In an editorial article for the Die Welt daily, its political editor Marcel Leubecher admitted that most of the migrants that head to Europe in boats across the Mediterranean are not genuine refugees, which contributes to their very low chances of having their asylum approved.
“Contrary to popular belief, the majority of those arriving in Italy are not refugees. The main countries of origin for boat migrants in January were Algeria, the Ivory Coast, and Bangladesh,” Leubecher wrote.
Consequently, about 95 percent of the asylum applications of migrants from these countries are rejected. Furthermore, the number of Libyans, whose country is going through a long-standing civil war, is only a negligible part of the migrant wave.
At the same time, Leubecher acknowledged that the number of migrants coming to Italy and Greece, both across the Mediterranean and the Aegean Sea, is on the rise.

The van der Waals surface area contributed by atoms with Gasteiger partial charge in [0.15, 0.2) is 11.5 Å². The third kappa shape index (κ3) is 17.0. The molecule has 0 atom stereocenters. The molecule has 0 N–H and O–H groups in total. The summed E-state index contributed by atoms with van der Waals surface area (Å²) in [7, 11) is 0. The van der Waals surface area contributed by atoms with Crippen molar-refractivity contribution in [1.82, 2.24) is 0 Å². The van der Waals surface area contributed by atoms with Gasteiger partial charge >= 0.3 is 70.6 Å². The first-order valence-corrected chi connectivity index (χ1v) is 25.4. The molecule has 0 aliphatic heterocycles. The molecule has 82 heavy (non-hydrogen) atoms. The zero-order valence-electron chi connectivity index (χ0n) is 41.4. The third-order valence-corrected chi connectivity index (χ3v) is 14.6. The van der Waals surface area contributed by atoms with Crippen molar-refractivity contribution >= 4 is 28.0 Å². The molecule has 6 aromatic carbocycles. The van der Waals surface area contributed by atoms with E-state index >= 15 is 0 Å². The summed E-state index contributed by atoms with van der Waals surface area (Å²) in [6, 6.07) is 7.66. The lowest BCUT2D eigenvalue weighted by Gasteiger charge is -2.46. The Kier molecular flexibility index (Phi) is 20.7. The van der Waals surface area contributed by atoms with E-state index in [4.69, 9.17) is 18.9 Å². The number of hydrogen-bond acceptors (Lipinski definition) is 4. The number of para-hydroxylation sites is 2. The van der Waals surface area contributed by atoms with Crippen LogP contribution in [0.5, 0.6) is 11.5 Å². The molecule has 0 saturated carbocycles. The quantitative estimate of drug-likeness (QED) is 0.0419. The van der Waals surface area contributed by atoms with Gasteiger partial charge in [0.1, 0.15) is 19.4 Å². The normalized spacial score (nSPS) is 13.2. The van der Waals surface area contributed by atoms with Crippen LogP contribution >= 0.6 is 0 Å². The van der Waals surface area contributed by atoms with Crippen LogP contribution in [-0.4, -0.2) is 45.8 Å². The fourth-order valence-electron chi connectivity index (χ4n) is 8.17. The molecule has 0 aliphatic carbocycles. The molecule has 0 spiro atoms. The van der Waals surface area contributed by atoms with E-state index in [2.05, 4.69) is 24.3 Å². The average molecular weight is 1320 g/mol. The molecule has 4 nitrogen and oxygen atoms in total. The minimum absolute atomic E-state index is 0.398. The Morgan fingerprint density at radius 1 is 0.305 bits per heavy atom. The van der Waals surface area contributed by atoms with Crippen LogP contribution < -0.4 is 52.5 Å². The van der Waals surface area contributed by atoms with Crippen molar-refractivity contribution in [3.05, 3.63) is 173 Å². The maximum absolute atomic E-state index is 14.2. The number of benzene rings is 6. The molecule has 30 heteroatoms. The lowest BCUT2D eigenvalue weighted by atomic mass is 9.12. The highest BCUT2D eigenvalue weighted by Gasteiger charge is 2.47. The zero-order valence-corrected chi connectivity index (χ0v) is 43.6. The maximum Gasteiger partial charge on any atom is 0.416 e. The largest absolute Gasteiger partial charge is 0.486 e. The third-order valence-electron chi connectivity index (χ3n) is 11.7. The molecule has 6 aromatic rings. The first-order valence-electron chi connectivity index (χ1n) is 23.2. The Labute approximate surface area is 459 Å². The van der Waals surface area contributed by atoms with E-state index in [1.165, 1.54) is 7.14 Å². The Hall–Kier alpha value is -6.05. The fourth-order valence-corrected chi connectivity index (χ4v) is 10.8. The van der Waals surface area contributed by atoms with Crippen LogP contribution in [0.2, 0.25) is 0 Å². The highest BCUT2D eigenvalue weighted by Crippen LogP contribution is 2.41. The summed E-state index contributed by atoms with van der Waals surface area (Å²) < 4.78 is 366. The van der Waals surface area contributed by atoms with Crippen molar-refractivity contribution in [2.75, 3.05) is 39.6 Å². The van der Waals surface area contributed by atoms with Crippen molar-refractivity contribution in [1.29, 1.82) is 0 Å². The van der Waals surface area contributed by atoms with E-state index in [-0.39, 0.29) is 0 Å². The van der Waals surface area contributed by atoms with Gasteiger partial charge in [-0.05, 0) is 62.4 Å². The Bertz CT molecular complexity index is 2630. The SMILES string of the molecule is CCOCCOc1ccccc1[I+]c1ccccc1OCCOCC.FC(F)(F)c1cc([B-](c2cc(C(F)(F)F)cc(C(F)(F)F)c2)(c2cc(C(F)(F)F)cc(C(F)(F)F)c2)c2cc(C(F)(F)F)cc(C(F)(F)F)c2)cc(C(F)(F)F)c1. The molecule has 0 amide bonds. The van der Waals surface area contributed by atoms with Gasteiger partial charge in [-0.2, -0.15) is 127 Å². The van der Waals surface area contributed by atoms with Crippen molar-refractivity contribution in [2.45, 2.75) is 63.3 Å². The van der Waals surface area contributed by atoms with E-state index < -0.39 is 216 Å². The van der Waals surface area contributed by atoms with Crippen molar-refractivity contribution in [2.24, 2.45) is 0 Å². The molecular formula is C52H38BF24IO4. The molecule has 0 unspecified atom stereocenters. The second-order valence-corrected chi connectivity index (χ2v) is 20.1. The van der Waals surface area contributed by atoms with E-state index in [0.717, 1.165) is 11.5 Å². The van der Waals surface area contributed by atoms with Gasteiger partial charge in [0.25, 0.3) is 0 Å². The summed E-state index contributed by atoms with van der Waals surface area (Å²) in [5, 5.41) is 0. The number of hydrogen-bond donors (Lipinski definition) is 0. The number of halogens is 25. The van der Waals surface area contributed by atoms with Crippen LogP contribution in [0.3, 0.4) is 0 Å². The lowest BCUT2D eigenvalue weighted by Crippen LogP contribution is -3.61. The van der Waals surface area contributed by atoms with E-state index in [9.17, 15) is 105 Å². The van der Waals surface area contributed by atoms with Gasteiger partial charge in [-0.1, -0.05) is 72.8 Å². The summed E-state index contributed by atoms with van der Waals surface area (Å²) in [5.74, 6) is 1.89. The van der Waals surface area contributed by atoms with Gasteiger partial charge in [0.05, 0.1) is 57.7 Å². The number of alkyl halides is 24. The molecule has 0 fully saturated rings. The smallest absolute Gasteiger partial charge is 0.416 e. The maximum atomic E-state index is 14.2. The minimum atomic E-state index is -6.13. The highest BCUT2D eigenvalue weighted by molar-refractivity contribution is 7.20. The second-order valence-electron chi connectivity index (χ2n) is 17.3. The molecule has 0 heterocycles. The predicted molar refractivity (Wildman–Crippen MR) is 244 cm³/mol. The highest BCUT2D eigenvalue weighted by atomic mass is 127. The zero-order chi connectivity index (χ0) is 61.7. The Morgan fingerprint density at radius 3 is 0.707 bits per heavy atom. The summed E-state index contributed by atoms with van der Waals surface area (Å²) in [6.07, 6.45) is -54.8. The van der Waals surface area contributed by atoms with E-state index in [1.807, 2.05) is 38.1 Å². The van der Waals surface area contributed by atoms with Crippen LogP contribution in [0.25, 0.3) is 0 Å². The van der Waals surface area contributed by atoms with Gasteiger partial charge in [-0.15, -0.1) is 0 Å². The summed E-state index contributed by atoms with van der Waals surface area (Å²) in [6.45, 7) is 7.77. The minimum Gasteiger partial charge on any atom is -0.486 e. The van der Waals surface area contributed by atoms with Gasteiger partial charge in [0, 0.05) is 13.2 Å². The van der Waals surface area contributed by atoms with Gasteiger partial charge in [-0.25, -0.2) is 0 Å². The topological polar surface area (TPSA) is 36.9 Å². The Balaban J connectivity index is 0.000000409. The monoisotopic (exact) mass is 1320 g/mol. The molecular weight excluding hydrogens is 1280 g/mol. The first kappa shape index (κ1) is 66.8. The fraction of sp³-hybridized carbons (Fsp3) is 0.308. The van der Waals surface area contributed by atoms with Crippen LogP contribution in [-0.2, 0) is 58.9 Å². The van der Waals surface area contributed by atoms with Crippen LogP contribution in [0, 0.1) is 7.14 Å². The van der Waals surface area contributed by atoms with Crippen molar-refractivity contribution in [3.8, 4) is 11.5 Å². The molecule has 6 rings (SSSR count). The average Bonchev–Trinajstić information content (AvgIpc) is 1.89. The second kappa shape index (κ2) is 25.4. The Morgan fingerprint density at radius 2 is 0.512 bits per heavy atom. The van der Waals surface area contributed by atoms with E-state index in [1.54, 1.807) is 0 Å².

However, many migrants stay in Europe, even though they are not granted asylum or refugee status. Deportations also do not offer a permanent solution as many of the migrants simply come back to Europe after being deported. Since 2012, German authorities registered 28,283 such cases. About 5,000 of these migrants then returned to the country after being deported more than once.
Data of the German Federal Office for Migration and Refugees (BAMF) from 2018 further confirm the verity of Leubecher’s article as the BAMF acknowledged that only a small portion of asylum seekers from Africa, who are not granted asylum, has been deported from Germany.
Last month, a report concerning this situation in the United Kingdom revealed similar conclusions as only 15 percent of migrants illegally entering the country were deported.